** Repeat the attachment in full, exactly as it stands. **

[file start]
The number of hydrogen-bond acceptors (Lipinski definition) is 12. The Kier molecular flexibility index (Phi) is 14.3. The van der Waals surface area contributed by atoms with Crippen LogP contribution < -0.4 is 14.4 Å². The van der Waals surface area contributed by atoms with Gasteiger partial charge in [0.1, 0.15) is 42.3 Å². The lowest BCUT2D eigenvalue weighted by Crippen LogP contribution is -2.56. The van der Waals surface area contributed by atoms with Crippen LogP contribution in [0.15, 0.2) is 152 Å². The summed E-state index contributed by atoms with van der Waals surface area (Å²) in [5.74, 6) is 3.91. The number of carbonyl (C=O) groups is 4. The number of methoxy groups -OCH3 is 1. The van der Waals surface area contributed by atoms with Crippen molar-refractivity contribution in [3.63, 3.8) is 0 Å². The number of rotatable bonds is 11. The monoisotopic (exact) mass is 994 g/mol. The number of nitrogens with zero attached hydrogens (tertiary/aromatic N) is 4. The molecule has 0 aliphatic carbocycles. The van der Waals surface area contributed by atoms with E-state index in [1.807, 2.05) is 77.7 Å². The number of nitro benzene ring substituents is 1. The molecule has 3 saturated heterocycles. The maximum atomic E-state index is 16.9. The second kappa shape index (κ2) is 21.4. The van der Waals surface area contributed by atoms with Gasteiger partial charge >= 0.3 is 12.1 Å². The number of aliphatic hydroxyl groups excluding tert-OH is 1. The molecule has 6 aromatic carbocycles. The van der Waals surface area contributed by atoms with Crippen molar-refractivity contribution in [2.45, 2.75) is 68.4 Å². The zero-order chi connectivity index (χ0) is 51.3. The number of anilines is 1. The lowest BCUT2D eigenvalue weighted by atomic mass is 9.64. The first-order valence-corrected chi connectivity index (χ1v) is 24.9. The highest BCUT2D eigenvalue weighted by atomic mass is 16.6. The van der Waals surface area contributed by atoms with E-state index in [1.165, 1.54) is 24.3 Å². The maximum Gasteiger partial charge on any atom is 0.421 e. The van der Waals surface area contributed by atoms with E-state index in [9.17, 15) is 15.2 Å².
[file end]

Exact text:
The number of hydrogen-bond acceptors (Lipinski definition) is 12. The Kier molecular flexibility index (Phi) is 14.3. The van der Waals surface area contributed by atoms with Crippen LogP contribution < -0.4 is 14.4 Å². The van der Waals surface area contributed by atoms with Gasteiger partial charge in [0.1, 0.15) is 42.3 Å². The lowest BCUT2D eigenvalue weighted by Crippen LogP contribution is -2.56. The van der Waals surface area contributed by atoms with Crippen LogP contribution in [0.15, 0.2) is 152 Å². The summed E-state index contributed by atoms with van der Waals surface area (Å²) in [5.74, 6) is 3.91. The number of carbonyl (C=O) groups is 4. The number of methoxy groups -OCH3 is 1. The van der Waals surface area contributed by atoms with Crippen molar-refractivity contribution in [3.63, 3.8) is 0 Å². The number of rotatable bonds is 11. The monoisotopic (exact) mass is 994 g/mol. The number of nitrogens with zero attached hydrogens (tertiary/aromatic N) is 4. The molecule has 0 aliphatic carbocycles. The van der Waals surface area contributed by atoms with E-state index in [1.807, 2.05) is 77.7 Å². The number of nitro benzene ring substituents is 1. The molecule has 3 saturated heterocycles. The maximum atomic E-state index is 16.9. The second kappa shape index (κ2) is 21.4. The van der Waals surface area contributed by atoms with Gasteiger partial charge >= 0.3 is 12.1 Å². The number of aliphatic hydroxyl groups excluding tert-OH is 1. The molecule has 6 aromatic carbocycles. The van der Waals surface area contributed by atoms with Crippen molar-refractivity contribution in [2.45, 2.75) is 68.4 Å². The zero-order chi connectivity index (χ0) is 51.3. The number of anilines is 1. The lowest BCUT2D eigenvalue weighted by atomic mass is 9.64. The first-order valence-corrected chi connectivity index (χ1v) is 24.9. The highest BCUT2D eigenvalue weighted by atomic mass is 16.6. The van der Waals surface area contributed by atoms with E-state index in [1.165, 1.54) is 24.3 Å². The maximum Gasteiger partial charge on any atom is 0.421 e. The van der Waals surface area contributed by atoms with E-state index in [9.17, 15) is 15.2 Å².